Referee Notes from the Kohl’s Cup

The Kohl’s Cup was held on Nov 5-6 at the Fish Hill Complex in Coventry. At the Kohl’s Cup, assessors and instructors were on hand to provide feedback to the referees working this event. Below is a compilation of feedback given during the event, from State Youth Referee Administrator Adel Cabral:

Appearance – Referees need to wear black under attire. Black gloves, or even black hats are OK when weather is extremely cold, however, they must be black. Hoodies, shirts not tucked in, basketball shorts, and lanyards around the neck are not permitted.

Flag mechanics – Flags must be kept facing downward, and towards field when AR is moving. When making calls, ARs must stop and look at referee while making the call. Make the call with confidence and with proper signal. Once the referee acknowledges the call, the flag should go down – do NOT leave flag up after the referee acknowledges the call.

Watching game versus officiating the game – Assistant referees need to move constantly in order to stay with second to last defender. When the ball passes the second to last defender, the AR must move with the ball! This means that an AR must watch both where ball is (action on the field) and where the second to last defender is. ARs MUST be in proper position and alert.

Substitutions – Substitutes must report to halfway line. When ball is out of play, AR1 (when it’s permitted to substitute) holds the flag UP with both hands to signal for substitution and the AR2 also does the same. AR2 should mirror the flag of AR1 in order to get the referee’s attention. Flags should go down when the referee beckons subs into game. AR1 must manage the technical area and make sure bench players are not near the halfway line. The referee should make eye contact with the ARs when ball is out of play.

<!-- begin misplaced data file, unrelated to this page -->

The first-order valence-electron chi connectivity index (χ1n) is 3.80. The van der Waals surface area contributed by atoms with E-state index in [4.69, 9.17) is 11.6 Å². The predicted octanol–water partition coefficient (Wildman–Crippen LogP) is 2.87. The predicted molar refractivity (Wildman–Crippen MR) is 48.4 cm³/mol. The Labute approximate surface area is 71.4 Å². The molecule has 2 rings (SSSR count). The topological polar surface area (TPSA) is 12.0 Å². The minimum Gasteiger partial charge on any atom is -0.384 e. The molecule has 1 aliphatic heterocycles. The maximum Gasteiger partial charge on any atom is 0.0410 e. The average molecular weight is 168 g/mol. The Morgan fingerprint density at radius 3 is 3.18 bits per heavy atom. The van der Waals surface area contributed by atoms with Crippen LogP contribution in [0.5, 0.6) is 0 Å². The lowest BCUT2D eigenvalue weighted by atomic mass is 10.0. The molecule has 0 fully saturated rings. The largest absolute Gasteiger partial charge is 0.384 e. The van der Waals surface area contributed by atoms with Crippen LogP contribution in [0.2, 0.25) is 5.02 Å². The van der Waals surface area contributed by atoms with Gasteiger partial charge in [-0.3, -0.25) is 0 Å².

Whistles – There is no need to blow the whistle when the ball is clearly out of play. A hand signal is sufficient along with the AR’s flag signal. Conversely, when a foul occurs, a loud whistle is needed. Whistles should not be carried on a lanyard around your neck – either use a wrist lanyard or carry the whistle in your hand. All referees must have a wristwatch (with a stopwatch capability of course), pen or pencil and paper. Everyone must be keeping time on the field, not just the referee.

Goal-kick and corner-kick signals – Assistant referees MUST move near the corner flag in order to make these two calls. Do not stand still while the ball is moving towards the goal line. Remember that once the ball passes the second to last defender, then the ball is the offside line and you MUST follow the ball.

Referee movement – Referees must be moving to position (and as much as possible, anticipate where ball is going) to make proper calls. You have to “sell” the call by being in the correct position, by blowing the whistle loudly, and with a firm signal with ONLY ONE hand.

Referees should be observing how other referees officiate. Watching a professional game on TV or in person and observing how the referees interact with players, how they move on the field, and how they interact with each other is important for you to grow as an official. Go to risrc.net for further referee training information. All referees (even those at the highest level) are constantly trying to improve.

About Brian Sperlongano

Brian Sperlongano is the State Youth Referee Administrator
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